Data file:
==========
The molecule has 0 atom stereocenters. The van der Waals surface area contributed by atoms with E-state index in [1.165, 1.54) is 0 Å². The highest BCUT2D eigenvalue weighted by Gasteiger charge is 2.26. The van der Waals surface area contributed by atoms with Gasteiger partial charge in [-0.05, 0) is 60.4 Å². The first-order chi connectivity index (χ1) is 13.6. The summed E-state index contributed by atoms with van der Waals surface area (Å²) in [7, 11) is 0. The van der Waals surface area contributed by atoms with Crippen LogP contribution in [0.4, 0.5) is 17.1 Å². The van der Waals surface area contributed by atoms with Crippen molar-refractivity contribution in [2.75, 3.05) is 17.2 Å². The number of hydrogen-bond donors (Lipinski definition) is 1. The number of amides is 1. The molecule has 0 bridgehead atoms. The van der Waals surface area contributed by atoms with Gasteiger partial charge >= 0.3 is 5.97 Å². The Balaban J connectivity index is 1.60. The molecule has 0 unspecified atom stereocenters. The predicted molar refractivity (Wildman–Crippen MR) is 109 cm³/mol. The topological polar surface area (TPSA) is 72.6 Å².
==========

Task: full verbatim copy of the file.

The molecule has 0 atom stereocenters. The van der Waals surface area contributed by atoms with E-state index in [1.165, 1.54) is 0 Å². The highest BCUT2D eigenvalue weighted by Gasteiger charge is 2.26. The van der Waals surface area contributed by atoms with Gasteiger partial charge in [-0.05, 0) is 60.4 Å². The first-order chi connectivity index (χ1) is 13.6. The summed E-state index contributed by atoms with van der Waals surface area (Å²) in [7, 11) is 0. The van der Waals surface area contributed by atoms with Crippen LogP contribution in [0.4, 0.5) is 17.1 Å². The van der Waals surface area contributed by atoms with Crippen molar-refractivity contribution in [2.75, 3.05) is 17.2 Å². The number of hydrogen-bond donors (Lipinski definition) is 1. The number of amides is 1. The molecule has 0 bridgehead atoms. The van der Waals surface area contributed by atoms with Gasteiger partial charge >= 0.3 is 5.97 Å². The Balaban J connectivity index is 1.60. The molecule has 0 unspecified atom stereocenters. The predicted molar refractivity (Wildman–Crippen MR) is 109 cm³/mol. The topological polar surface area (TPSA) is 72.6 Å².